Antarctic Glaciers

27 July 2012

Professor Neil Glasser in the Antarctic
Professor Neil Glasser in the Antarctic

A team from the Institute for Geography and Earth Sciences at Aberystwyth University have unveiled a new website about their research, called  Dr Bethan Davies wrote the website in order to promote the science of Antarctic glaciology, aiming to explain key concepts in understandable language. Bethan is a post-doctoral research associate within IGES, working on a Natural Environment Research Council (NERC) funded project entitled, Glacial history of the NE Antarctic Peninsula on centennial to millennial timescales. Professor Neil Glasser, project leader and principle investigator said, “As this is publically-funded science, we feel that it is very important to promote our research and to explain to people what we do and why we do it. Although our results are published in peer-reviewed scientific journals, it can be difficult for people to access and understand these. We hope that will fill that gap”. Bethan said, “We hope that this website will be a useful educational resource, and will inspire and encourage people to find out about their natural environment, and about why Antarctica is such an important place”. This website is aligned with the National Curriculum, and should be an excellent resource for A-Level and undergraduate students alike. Bethan said, “I hope that students enjoy looking at the website, and are encouraged to pursue further research in this area”.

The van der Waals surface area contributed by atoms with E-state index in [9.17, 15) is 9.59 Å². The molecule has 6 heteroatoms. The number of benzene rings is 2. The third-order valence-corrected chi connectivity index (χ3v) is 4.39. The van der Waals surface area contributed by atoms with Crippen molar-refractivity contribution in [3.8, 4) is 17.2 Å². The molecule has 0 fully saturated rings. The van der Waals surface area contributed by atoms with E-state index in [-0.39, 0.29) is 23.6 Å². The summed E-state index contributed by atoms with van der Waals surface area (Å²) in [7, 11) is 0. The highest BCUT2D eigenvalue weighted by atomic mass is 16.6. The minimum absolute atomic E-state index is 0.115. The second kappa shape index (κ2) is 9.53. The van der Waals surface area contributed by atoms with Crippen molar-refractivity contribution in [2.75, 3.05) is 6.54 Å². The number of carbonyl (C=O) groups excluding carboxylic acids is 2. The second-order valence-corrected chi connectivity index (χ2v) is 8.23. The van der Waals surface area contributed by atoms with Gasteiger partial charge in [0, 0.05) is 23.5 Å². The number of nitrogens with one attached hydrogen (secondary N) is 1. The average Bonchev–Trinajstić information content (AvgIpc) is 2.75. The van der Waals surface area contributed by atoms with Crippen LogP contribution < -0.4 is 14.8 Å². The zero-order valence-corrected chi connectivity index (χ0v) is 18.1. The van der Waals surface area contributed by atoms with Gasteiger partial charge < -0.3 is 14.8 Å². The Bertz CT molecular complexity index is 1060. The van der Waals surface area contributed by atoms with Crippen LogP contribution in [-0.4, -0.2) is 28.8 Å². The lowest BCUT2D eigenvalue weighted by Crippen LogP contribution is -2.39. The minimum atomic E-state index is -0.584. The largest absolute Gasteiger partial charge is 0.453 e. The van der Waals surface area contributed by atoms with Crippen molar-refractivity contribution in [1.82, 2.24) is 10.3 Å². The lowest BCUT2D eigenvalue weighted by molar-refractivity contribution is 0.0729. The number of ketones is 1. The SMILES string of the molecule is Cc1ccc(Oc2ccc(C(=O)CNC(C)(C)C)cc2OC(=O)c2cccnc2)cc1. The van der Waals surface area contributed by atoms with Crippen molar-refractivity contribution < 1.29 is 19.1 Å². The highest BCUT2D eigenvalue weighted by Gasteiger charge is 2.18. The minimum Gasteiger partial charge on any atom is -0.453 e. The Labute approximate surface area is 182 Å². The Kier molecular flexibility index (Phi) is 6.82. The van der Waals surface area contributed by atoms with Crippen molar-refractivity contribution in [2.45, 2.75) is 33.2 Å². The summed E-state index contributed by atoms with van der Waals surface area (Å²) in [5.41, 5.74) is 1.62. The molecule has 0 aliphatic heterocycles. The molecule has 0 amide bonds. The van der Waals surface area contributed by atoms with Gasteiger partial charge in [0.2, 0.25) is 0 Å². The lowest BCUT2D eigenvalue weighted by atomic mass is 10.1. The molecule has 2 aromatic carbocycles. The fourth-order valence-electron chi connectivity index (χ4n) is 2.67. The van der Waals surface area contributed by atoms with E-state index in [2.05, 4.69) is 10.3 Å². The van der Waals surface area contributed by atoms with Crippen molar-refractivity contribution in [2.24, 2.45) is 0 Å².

Antarctic glaciers are currently changing rapidly, with ice shelves collapsing, and with glaciers accelerating and retreating. These events have the potential to directly impact upon us, as they will raise global sea levels. Scientists are concerned that the West Antarctic Ice Sheet may be inherently unstable. With a sea-level equivalent of 3.3 m, preventing a collapse of the West Antarctic Ice Sheet must be a global priority. This new website outlines these important themes, and describes the current impact of both past and present climatic and environmental changes on glaciers, ice streams and ice shelves in the Antarctic. The website also includes photographs from the investigator’s fieldwork in Antarctica, with the promise of more photographs to come after their next field season, scheduled in November 2012. Bethan will tweet (@Antarcticglacie) and blog from the field, so keep an eye on to see what she has been up to!

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  • Dr Bethan Davies, Institute of Geography and Earth Sciences,